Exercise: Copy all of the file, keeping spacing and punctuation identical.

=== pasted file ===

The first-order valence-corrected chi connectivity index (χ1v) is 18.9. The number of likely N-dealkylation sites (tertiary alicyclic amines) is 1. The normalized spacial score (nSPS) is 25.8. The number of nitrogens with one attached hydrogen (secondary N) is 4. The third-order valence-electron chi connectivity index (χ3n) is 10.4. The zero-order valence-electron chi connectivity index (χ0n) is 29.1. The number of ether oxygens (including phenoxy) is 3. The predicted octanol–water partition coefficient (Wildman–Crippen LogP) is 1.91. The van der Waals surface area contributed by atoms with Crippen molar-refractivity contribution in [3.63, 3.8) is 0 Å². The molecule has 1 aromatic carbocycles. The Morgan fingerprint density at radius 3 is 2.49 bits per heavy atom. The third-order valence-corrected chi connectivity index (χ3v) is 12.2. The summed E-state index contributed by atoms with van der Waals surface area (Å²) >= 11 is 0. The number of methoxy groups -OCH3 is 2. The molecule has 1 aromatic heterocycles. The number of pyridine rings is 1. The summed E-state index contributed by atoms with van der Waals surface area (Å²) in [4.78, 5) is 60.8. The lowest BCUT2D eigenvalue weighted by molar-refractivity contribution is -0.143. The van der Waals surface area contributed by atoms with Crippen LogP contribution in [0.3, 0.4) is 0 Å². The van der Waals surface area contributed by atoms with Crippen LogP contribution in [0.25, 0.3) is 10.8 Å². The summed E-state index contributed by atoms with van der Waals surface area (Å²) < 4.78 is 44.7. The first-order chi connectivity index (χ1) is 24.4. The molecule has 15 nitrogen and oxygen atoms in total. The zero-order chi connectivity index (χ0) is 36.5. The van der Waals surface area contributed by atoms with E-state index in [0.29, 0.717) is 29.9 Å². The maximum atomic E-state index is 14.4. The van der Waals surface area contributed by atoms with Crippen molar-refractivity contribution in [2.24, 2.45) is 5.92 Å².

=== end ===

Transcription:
The first-order valence-corrected chi connectivity index (χ1v) is 18.9. The number of likely N-dealkylation sites (tertiary alicyclic amines) is 1. The normalized spacial score (nSPS) is 25.8. The number of nitrogens with one attached hydrogen (secondary N) is 4. The third-order valence-electron chi connectivity index (χ3n) is 10.4. The zero-order valence-electron chi connectivity index (χ0n) is 29.1. The number of ether oxygens (including phenoxy) is 3. The predicted octanol–water partition coefficient (Wildman–Crippen LogP) is 1.91. The van der Waals surface area contributed by atoms with Crippen molar-refractivity contribution in [3.63, 3.8) is 0 Å². The molecule has 1 aromatic carbocycles. The Morgan fingerprint density at radius 3 is 2.49 bits per heavy atom. The third-order valence-corrected chi connectivity index (χ3v) is 12.2. The summed E-state index contributed by atoms with van der Waals surface area (Å²) >= 11 is 0. The number of methoxy groups -OCH3 is 2. The molecule has 1 aromatic heterocycles. The number of pyridine rings is 1. The summed E-state index contributed by atoms with van der Waals surface area (Å²) in [4.78, 5) is 60.8. The lowest BCUT2D eigenvalue weighted by molar-refractivity contribution is -0.143. The van der Waals surface area contributed by atoms with Crippen LogP contribution in [0.3, 0.4) is 0 Å². The van der Waals surface area contributed by atoms with Crippen LogP contribution in [0.25, 0.3) is 10.8 Å². The summed E-state index contributed by atoms with van der Waals surface area (Å²) < 4.78 is 44.7. The first-order chi connectivity index (χ1) is 24.4. The molecule has 15 nitrogen and oxygen atoms in total. The zero-order chi connectivity index (χ0) is 36.5. The van der Waals surface area contributed by atoms with E-state index in [0.29, 0.717) is 29.9 Å². The maximum atomic E-state index is 14.4. The van der Waals surface area contributed by atoms with Crippen molar-refractivity contribution in [2.24, 2.45) is 5.92 Å².